Papyrus was a semifinalist in the Amazon Breakthrough Novel competition, garnering more than a hundred 5-star reviews.

Papyrus

Papyrus Summary

Rika Teferi, a former soldier in Eritrea’s war for independence, is working on her doctorate in the Cairo Museum when an accidental tea spill uncovers hidden writing on a papyrus written by Queen Tiye to her youngest son, Tutankhamun.  Horrified at the spill but aching to read the entire secret text  Rika agrees to let a visiting remote-sensing specialist, David Chamberlain, smuggle the priceless papyrus out of the museum and scan it with instruments on his aircraft.

The results show Tiye to have been the power behind the thrones of her husband and sons.  They also reveal that she was buried, not in Egypt, but in modern-day Sudan.  Rika and David devise a risky plan to find Tiye’s tomb.  But a major in the Secret Police misconstrues their covert activities as part of a fundamentalist plot to overthrow the Egyptian government and vows to kill them.

Reared in revolution, Rika feels a spiritual bond with Queen Tiye, a Nubian commoner who married Pharaoh and revolutionized Egyptian society by introducing a monotheistic religion that freed Egypt from the tyranny of the Amun priests.  Rika’s quest to find Tiye’s tomb parallels chapters reliving the queen’s last journey up the Nile, three thousand years before, to achieve immortality by being buried alive in a coffin of oils.  Throughout the story, Rika is torn between her passion for Tiye and her love of country.  If she finds the queen’s tomb, should she take from it only knowledge, or should she pilfer the valuable artifacts and sell them to buy arms that could tip the balance in Eritrea’s continuing battle against genocide?  In her growing love of David, she is also torn by the fear that he could never live in her culture, nor she in his.  These quandaries plague her until the shocking end.

Papyrus reached the semi-finals (top 1%) of the 2009 Amazon Breakthrough Novel Award competition.

Papyrus Reviews

Kirkus Reviews: ""Oehler delivers a fusion of mainstream thriller and historical fiction, reminiscent of The Da Vinci Code. ... The novel is powered by intriguing scientific speculation, breathtaking locales, vivid description and references to Egyptian mythology. ... the plot is impressively knotty, the characters well-developed and the action virtually nonstop ... readers who enjoy intelligent, pedal-to-the-metal thrillers will find this archaeological escapade highly satisfying."

Publishers Weekly: “A compelling heroine, evocative setting and swashbuckling archeology highlight this entertaining and unusually thoughtful adventure.”

“Reminiscent of "DaVinci Code," though much better written.”

“The kind of book I would devour in a few days but would end up thinking about long after.”

“In a league with Michael Crichton and Dan Brown.”

“Imagine Indiana Jones as black and female. Yummy! This story's got legs. “Papyrus” has all the makings of a successful novel with high cinematographic quality. John Oehler hooks the reader immediately and keeps the adrenaline pumping.”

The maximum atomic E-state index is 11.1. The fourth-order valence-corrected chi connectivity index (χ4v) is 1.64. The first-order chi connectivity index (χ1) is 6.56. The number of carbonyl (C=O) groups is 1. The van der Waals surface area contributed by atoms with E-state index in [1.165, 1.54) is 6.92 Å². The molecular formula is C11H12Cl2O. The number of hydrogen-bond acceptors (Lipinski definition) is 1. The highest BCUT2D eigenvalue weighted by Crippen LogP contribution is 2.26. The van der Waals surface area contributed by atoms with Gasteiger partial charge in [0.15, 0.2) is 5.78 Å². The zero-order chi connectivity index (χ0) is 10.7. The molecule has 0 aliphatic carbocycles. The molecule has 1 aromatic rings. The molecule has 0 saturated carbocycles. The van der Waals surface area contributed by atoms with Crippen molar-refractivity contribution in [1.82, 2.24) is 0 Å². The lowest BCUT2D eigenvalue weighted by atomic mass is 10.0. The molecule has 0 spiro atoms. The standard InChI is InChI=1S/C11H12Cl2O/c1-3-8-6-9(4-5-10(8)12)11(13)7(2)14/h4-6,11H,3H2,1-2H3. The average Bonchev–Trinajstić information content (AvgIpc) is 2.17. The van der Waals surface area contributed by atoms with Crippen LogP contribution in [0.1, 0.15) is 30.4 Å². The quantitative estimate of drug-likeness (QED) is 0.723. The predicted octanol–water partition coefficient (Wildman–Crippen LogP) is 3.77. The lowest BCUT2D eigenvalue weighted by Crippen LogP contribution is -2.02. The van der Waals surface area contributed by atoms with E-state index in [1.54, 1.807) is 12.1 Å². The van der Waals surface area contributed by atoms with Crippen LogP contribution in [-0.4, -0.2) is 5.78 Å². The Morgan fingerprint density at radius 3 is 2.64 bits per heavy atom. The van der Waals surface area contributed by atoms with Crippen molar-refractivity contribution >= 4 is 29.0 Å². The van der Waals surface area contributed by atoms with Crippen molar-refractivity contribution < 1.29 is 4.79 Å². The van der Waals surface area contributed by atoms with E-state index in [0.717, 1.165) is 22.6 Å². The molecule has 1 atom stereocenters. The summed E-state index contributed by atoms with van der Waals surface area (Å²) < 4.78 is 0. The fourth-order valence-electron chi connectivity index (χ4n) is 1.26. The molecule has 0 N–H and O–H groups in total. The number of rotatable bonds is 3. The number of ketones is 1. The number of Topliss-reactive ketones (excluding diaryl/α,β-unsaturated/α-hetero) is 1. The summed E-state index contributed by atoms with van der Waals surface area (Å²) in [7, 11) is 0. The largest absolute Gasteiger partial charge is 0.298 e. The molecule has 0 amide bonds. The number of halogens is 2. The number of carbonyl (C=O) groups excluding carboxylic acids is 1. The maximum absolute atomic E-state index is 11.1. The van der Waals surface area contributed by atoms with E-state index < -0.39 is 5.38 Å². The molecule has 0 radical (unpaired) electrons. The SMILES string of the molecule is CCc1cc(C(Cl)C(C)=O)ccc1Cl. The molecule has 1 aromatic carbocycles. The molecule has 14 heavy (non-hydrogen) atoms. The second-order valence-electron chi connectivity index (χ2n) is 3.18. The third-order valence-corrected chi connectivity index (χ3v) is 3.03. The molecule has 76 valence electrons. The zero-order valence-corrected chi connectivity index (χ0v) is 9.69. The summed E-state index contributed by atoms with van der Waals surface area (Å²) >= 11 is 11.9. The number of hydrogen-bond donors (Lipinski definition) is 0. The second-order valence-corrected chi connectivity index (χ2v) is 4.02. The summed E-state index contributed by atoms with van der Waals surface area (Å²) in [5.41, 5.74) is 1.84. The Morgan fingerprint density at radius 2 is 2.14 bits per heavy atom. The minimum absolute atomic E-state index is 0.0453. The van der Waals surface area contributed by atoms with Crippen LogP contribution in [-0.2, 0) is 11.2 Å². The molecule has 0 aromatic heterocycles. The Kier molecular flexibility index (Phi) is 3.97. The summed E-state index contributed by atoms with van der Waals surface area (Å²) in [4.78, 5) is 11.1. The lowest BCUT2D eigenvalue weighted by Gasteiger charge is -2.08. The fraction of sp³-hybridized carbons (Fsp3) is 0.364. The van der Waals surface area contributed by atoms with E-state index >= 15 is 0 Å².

“Rika rocks! I can't remember when I have been as excited by an opening scene. Will move straight to the top of the international thriller class!”

“Riveted by Queen Tiye's decision … spellbound by Rika's story! Beautiful writing. Could something like this have actually happened? I think maybe, “Yes!”

“Two women separated by three thousand years are suddenly connected by an accidental spill of tea on an ancient papyrus.”

“Wow! Papyrus should begin with a warning: The reader will become completely hooked. The emotions, sounds, and descriptions made me feel as if I were there--feeling Rika's guilt, need for revenge, anger; then later her frustration at possibly returning to Eritrea as a failure. Mr. Oehler's writing is tight and strong, and the authenticity of the details engaging. This is the type of book I seek out, but rarely find anymore. It has action, history, and intrigue. … love to see it in the theater.”

“Action and Intrigue at Its Best. The writing here is so crisp, so fast-paced, you can't help but keep reading. This is an author with a real command of the language. I had the sense, once I was a few lines into the first, war-torn scene, that not only did the writing reflect the intensity of the action, it seemed to generate an action all its own. The main character is unearthing secrets from ancient Egypt, another is involved with remote sensing, and all juxtaposed against a backdrop of African politics, war, treachery.”

Read an Excerpt from Papyrus

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Behind The Scenes of Papyrus

Who was Queen Tiye?

Inside the history of Papyrus

In Papyrus, I describe Tiye as a Nubian commoner who married Amenhotep III, and I describe Tutankhamun as the last of their four known sons. Both of these portrayals are somewhat controversial. I’ll take up the Tutankhamun issue in another post. Here, I briefly discuss Tiye.

Origin of Papyrus

Egyptian Museum

The original idea for Papyrus came to me one afternoon in 1983 when I was wandering through some of the less-glamorous exhibits in Cairo’s Egyptian Museum and spotted a potential way for thieves to break in.

Photo Credits